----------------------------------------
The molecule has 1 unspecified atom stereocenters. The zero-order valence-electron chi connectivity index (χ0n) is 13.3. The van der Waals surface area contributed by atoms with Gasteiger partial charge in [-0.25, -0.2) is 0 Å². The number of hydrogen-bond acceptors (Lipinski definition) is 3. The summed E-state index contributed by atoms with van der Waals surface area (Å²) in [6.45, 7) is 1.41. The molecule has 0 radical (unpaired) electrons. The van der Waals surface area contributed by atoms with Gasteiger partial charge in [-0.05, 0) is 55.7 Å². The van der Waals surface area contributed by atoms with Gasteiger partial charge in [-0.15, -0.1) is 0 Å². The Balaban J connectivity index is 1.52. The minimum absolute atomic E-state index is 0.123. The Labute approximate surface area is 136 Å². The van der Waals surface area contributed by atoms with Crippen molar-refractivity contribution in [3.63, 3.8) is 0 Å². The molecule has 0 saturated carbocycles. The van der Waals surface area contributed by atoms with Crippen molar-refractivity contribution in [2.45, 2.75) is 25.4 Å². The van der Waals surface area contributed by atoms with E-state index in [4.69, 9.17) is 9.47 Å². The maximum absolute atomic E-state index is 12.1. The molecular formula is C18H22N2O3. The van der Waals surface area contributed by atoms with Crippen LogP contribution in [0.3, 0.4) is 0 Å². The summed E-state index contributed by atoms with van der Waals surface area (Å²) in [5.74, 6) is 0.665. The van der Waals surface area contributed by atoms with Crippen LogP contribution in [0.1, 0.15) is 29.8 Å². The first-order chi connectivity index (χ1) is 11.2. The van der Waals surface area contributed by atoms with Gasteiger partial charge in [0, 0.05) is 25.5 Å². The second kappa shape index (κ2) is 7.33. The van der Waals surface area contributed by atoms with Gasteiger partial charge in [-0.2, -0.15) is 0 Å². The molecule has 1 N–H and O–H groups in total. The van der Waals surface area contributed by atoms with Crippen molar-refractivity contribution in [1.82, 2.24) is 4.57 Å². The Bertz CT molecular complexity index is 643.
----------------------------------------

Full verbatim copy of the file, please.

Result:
The molecule has 1 unspecified atom stereocenters. The zero-order valence-electron chi connectivity index (χ0n) is 13.3. The van der Waals surface area contributed by atoms with Gasteiger partial charge in [-0.25, -0.2) is 0 Å². The number of hydrogen-bond acceptors (Lipinski definition) is 3. The summed E-state index contributed by atoms with van der Waals surface area (Å²) in [6.45, 7) is 1.41. The molecule has 0 radical (unpaired) electrons. The van der Waals surface area contributed by atoms with Gasteiger partial charge in [-0.05, 0) is 55.7 Å². The van der Waals surface area contributed by atoms with Gasteiger partial charge in [-0.15, -0.1) is 0 Å². The Balaban J connectivity index is 1.52. The minimum absolute atomic E-state index is 0.123. The Labute approximate surface area is 136 Å². The van der Waals surface area contributed by atoms with Crippen molar-refractivity contribution in [3.63, 3.8) is 0 Å². The molecule has 0 saturated carbocycles. The van der Waals surface area contributed by atoms with Crippen molar-refractivity contribution in [2.45, 2.75) is 25.4 Å². The van der Waals surface area contributed by atoms with E-state index in [4.69, 9.17) is 9.47 Å². The maximum absolute atomic E-state index is 12.1. The molecular formula is C18H22N2O3. The van der Waals surface area contributed by atoms with Crippen LogP contribution in [0.3, 0.4) is 0 Å². The summed E-state index contributed by atoms with van der Waals surface area (Å²) in [5.74, 6) is 0.665. The van der Waals surface area contributed by atoms with Crippen LogP contribution in [0.1, 0.15) is 29.8 Å². The first-order chi connectivity index (χ1) is 11.2. The van der Waals surface area contributed by atoms with Gasteiger partial charge in [0, 0.05) is 25.5 Å². The second kappa shape index (κ2) is 7.33. The van der Waals surface area contributed by atoms with Gasteiger partial charge in [-0.2, -0.15) is 0 Å². The molecule has 1 N–H and O–H groups in total. The van der Waals surface area contributed by atoms with Crippen molar-refractivity contribution in [1.82, 2.24) is 4.57 Å². The Bertz CT molecular complexity index is 643.